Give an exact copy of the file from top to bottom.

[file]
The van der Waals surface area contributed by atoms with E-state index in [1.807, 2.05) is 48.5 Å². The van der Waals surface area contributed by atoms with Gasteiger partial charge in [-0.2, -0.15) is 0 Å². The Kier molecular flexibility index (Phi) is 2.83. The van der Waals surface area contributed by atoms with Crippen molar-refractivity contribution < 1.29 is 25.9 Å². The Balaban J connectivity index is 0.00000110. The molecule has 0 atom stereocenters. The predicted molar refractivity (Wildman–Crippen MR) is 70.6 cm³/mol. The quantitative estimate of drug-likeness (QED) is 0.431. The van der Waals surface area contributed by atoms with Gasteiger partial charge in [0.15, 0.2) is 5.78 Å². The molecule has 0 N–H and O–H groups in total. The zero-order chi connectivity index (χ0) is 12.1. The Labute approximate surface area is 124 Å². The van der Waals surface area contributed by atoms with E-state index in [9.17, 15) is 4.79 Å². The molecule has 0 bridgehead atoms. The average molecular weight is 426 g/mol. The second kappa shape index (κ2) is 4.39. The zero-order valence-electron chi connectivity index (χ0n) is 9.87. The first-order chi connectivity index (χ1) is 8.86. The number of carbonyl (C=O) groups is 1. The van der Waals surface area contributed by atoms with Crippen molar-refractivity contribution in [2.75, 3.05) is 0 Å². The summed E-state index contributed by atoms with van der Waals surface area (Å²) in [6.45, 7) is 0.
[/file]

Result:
The van der Waals surface area contributed by atoms with E-state index in [1.807, 2.05) is 48.5 Å². The van der Waals surface area contributed by atoms with Gasteiger partial charge in [-0.2, -0.15) is 0 Å². The Kier molecular flexibility index (Phi) is 2.83. The van der Waals surface area contributed by atoms with Crippen molar-refractivity contribution < 1.29 is 25.9 Å². The Balaban J connectivity index is 0.00000110. The molecule has 0 atom stereocenters. The predicted molar refractivity (Wildman–Crippen MR) is 70.6 cm³/mol. The quantitative estimate of drug-likeness (QED) is 0.431. The van der Waals surface area contributed by atoms with Gasteiger partial charge in [0.15, 0.2) is 5.78 Å². The molecule has 0 N–H and O–H groups in total. The zero-order chi connectivity index (χ0) is 12.1. The Labute approximate surface area is 124 Å². The van der Waals surface area contributed by atoms with E-state index in [9.17, 15) is 4.79 Å². The molecule has 0 bridgehead atoms. The average molecular weight is 426 g/mol. The second kappa shape index (κ2) is 4.39. The zero-order valence-electron chi connectivity index (χ0n) is 9.87. The first-order chi connectivity index (χ1) is 8.86. The number of carbonyl (C=O) groups is 1. The van der Waals surface area contributed by atoms with Crippen molar-refractivity contribution in [2.75, 3.05) is 0 Å². The summed E-state index contributed by atoms with van der Waals surface area (Å²) in [6.45, 7) is 0.